Setanta Sports can reveal that that the 13-strong meeting split into three factions, with a group of major cricketing nations that included India, Australia and England proposing a ten-team World Cup which would mirror the successful 1992 World Cup, where the winner and three runners-up of a round-robin format would progress to the semi-finals.
This formula would guarantee that the financial powerhouse of the game, India, would be guaranteed nine games, with the consequent huge TV revenues that would inevitably flow back to the ICC.
[…] Another bloc of Full Members were keen on a 12-team tournament. These included Zimbabwe and Bangladesh, who were keen on guaranteeing their own participation even if their results over the next four years dropped. However, they were persuaded by the game’s powerhouses that a ten-team Full Member only World Cup would be in their best interests, leaving representatives of the Associate Nations completely isolated in the meeting.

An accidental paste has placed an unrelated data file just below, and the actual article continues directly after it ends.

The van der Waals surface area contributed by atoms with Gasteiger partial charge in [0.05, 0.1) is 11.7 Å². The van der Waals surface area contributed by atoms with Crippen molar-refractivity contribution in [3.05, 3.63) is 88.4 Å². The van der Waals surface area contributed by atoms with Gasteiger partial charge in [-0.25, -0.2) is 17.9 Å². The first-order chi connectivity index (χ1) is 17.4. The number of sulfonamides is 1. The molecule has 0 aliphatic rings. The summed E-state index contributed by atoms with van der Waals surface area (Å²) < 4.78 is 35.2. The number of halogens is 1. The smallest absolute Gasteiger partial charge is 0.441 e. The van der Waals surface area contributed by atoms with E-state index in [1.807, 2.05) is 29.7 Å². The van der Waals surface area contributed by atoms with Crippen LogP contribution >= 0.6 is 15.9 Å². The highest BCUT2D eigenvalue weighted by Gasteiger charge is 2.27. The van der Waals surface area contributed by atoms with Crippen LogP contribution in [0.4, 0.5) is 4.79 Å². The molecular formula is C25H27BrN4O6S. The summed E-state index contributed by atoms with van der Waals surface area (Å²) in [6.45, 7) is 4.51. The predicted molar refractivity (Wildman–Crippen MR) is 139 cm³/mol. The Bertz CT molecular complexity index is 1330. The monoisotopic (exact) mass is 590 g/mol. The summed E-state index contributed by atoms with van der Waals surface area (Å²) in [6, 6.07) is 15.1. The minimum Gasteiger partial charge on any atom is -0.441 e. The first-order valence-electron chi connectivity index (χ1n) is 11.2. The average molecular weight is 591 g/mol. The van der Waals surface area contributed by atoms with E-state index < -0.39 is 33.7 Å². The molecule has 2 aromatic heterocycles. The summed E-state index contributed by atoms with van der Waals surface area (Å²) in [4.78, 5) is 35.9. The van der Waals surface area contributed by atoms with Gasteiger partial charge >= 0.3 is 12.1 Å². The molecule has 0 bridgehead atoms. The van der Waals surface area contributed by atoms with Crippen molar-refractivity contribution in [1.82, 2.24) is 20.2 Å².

Questions: 1) What did Zimbabwe and Bangladesh get in return for their silence? 2) Is there no financial incentive to grooming cricket talent outside of the current markets? That is,
our are the big boards — Eng, Aus and Ind — simply assuming that there’s no point reaching out into, uh, Zimbabwe or Ireland or Afghanistan because it’s too long-term of a prospect to matter now?
Read the whole story. There are more juicy details in the narrative. (Caveat: sources are not revealed; I’ve never heard of Setanta Sports and don’t know how credible it is.)